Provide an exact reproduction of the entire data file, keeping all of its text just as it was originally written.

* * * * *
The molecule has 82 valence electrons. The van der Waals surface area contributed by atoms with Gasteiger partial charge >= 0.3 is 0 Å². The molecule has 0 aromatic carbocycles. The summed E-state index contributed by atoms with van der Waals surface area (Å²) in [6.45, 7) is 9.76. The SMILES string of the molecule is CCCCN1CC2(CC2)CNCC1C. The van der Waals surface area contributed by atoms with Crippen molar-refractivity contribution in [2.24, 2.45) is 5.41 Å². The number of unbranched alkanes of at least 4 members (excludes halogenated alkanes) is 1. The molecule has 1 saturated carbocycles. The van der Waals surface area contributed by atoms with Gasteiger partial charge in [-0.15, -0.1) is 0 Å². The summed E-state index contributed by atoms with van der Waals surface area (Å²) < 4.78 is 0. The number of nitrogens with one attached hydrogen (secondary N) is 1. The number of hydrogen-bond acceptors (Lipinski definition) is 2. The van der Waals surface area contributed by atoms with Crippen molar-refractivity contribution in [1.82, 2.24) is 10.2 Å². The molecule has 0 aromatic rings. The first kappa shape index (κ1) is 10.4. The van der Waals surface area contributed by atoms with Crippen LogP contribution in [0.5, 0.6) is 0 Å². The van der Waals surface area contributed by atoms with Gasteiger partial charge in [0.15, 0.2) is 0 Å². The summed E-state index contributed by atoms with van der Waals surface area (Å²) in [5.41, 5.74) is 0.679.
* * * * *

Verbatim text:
The molecule has 82 valence electrons. The van der Waals surface area contributed by atoms with Gasteiger partial charge >= 0.3 is 0 Å². The molecule has 0 aromatic carbocycles. The summed E-state index contributed by atoms with van der Waals surface area (Å²) in [6.45, 7) is 9.76. The SMILES string of the molecule is CCCCN1CC2(CC2)CNCC1C. The van der Waals surface area contributed by atoms with Crippen molar-refractivity contribution in [2.24, 2.45) is 5.41 Å². The number of unbranched alkanes of at least 4 members (excludes halogenated alkanes) is 1. The molecule has 1 saturated carbocycles. The van der Waals surface area contributed by atoms with Gasteiger partial charge in [-0.15, -0.1) is 0 Å². The summed E-state index contributed by atoms with van der Waals surface area (Å²) < 4.78 is 0. The number of nitrogens with one attached hydrogen (secondary N) is 1. The number of hydrogen-bond acceptors (Lipinski definition) is 2. The van der Waals surface area contributed by atoms with Crippen molar-refractivity contribution in [1.82, 2.24) is 10.2 Å². The molecule has 0 aromatic rings. The first kappa shape index (κ1) is 10.4. The van der Waals surface area contributed by atoms with Crippen LogP contribution in [0.5, 0.6) is 0 Å². The van der Waals surface area contributed by atoms with Gasteiger partial charge in [0.15, 0.2) is 0 Å². The summed E-state index contributed by atoms with van der Waals surface area (Å²) in [5.41, 5.74) is 0.679.